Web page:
Note that these parameters are not set in stone and some may need to be tweaked to fit your respective environment.

It is key to plan your data warehouse approximately from the word go. During these initial steps  CPU and I/O are key failing to gauge these correctly will result in poor performance later on when you load data or look to scale out you DW. Tuning and changing parameters can only do so much until the problem become under performing hardware.

While no environment is the same a good starting point as per Oracles recommendations are 200MB/s of I/O throughput per CPU core. Also the link between should be fiber channel to accommodate.

db_block_checksum – TRUE
db_file_multiblock_read_count – 0
db_block_size – 32k
dml_locks -1000
job_queue_processes – 2
log_buffer – 10485760 (10G)
log_checkpoint_interval -100000
log_checkpoint_timeout – 3600
Open_cursors – 1000
Processes – 500 (max number of conccurent users x2)
sessions – 1000 (Num of processes x2)
session_cached_cursors – 500
shared_pool_reserved_size – 40mb
shared_pool_size – 400mb or 0 for oracle to manage
sga_target -2G
sga_max_size – 2200mb
undo_retention – 90000

Statistics gathering is a key part to a data warehouse. Gathering statistics allows the DW to make educated decisions on the best explain plan thus reducing the query run time. Tuning a data warehouse with start schema enables is relativity simple a without diving to much into every option a simple configuration would be to create Bitmap indexes of each foreign keys columns in the fact table or tables.

dbms_stats.gather_schema_stats – GATHER AUTO
STAR_TRANSFORMATION_ENABLED РTRUE  (If using Star Schema)
OPTIMIZER_MODE = ALL_ROWS
QUERY_REWRITE_ENABLED = TRUE
QUERY_REWRITE_INTEGRITY – TRUSTED
HASH_JOIN_ENABLED – true
always_anti_join = hash
always_semi_join = hash

In order to take full advantage of the hardware provided I would recommend using parallel execution of queries.

In regards to parallel execution a good starting point is below:

Objects smaller than 200 MB should not use any parallelism

Objects between 200 MB and 5GB should use a DOP of 4

Objects beyond 5GB use a DOP of 32

These sizing should be changes to fit the hardware restrictions.

parallel_automatic_tuning = true

parallel_threads_per_cpu = Number of cores per cpu x2
cpu_count = xx – make sure correct

Until next time.

 

OBIEE Performance Tuning Part 3

For the final part of this guide we will take a look at some of the changes that can be made to the database to achieve better performance. The parameters I recommend changing are listed below;

 


db_block_checksum ‚Äď TRUE - database writer process will calculate a checksum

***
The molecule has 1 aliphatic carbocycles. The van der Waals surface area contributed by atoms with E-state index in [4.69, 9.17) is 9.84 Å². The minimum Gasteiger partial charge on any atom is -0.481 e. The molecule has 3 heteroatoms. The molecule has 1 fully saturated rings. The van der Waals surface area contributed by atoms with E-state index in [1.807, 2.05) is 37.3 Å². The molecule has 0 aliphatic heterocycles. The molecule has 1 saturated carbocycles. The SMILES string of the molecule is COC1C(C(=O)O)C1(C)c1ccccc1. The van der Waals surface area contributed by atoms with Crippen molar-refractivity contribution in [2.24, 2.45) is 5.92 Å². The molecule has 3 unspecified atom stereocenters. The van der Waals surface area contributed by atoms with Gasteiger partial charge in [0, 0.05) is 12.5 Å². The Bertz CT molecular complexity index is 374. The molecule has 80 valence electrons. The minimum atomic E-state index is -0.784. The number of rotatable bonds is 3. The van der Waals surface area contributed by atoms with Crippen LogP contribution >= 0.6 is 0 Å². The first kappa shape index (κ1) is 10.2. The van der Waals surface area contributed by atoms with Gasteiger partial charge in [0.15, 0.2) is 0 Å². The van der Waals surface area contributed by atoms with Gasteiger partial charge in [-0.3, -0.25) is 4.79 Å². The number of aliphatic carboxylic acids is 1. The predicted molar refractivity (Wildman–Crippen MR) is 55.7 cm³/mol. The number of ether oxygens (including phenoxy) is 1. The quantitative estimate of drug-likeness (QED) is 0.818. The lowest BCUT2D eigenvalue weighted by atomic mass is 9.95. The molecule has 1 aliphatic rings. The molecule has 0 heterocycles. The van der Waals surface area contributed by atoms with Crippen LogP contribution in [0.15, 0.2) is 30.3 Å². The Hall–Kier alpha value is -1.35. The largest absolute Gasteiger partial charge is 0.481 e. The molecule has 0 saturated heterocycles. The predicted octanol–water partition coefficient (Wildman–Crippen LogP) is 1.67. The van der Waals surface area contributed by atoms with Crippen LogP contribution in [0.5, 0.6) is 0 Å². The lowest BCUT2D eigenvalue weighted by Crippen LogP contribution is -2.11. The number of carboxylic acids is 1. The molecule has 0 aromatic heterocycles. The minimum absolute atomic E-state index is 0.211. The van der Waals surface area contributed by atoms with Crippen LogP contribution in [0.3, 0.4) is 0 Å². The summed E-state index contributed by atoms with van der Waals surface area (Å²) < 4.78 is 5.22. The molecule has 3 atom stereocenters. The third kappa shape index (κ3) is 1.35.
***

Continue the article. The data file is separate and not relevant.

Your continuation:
db_file_multiblock_read_count ‚Äď 0

dml_locks - 1000 - minimize lock conversions and achieve better query / Read performance.

job_queue_processes - 2 - This limits the total number of dbms_scheduler and dbms_job jobs that can be running at a given time. Thus, saving database resources

log_buffer - 10485760 - larger values for log_buffer will reduce redo log file I/O.

log_checkpoint_interval ‚Äď 100000

log_checkpoint_timeout ‚Äď 3600
Open_cursors - 1000
undo_retention - 90000
Database resource plan ‚Äď Internal/off

Implementing these changes reduced my report timings further showing a clear increase in performance.

Results:
Time after changing instanceconfig.xml against Database changes
1. 1m44s      43s
2. 2m56s      1m34s
3. 5m15s      3m19s
4. 2m42s      1m5s

This concludes my 3 step guide for OBIEE performance tuning, In future I might write a piece on tuning reports for performance, as the above results we are still above the 1min mark in some reports making sure you write efficient SQL queries by using indexes, partioning and materialized views during development will ensure you are able to reduce these times further.

Until next time.

OBIEE Performance Tuning Part 1

This is part one of my OBIEE Tuning guide. In this post we will look at some of the¬†parameters¬†that should be set at NQSConfig.ini in order to achieve maximum¬†performance¬† First things first to run a valid test I ran the same report each time, after I had applied changes rebooted all database and OBIEE services to find time of completion I used the manage sessions section on the¬†Analytics¬†Console (Administration > Manage Sessions). With regards to what is a good and bad result if its not 10 seconds or more faster then I would say the change hasn’t had an effect on¬†performance.

Note that all SQL should be tuned and it is said that OBIEE should be able to return a report within 1-10 seconds. My instance is not at this stage but you can still see a clear performance increase.

With my performance testing cache has been turned off as this will give invalid results, when performace tweaking caching should only be turned in the final stage.

Below changes were made to the NQSConfig.ini


MAX_SESSION_LIMIT = 5000
MAX_REQUEST_PER_SESSION_LIMIT = 5000
SERVER_THREAD_RANGE = 40-260
DB_GATEWAY_THREAD_RANGE = 40-520
INIT_BLOCK_CACHE_ENTRIES = 5000 # default is 20

The settings were saved, database and all BI services restarted.

The Report I was running contained 4 dashboards they will be listed as 1-4 below.

Original Report Timings                                                  Changes to NQSConfig.ini Timings
1.                  2m10s                                                                                                    1m54s
2.                  3m5s                                                                                                      2m46s
3.                  5m16s                                                                                                    5m13s
4.                  2m41s                                                                                                    2m34s

As you can see from the above there have been slight improvments in the report but one dashboard still runs in pretty much the same time.

My next post will be on changes made to instanceconfig.xml then finally the changes I made to the database.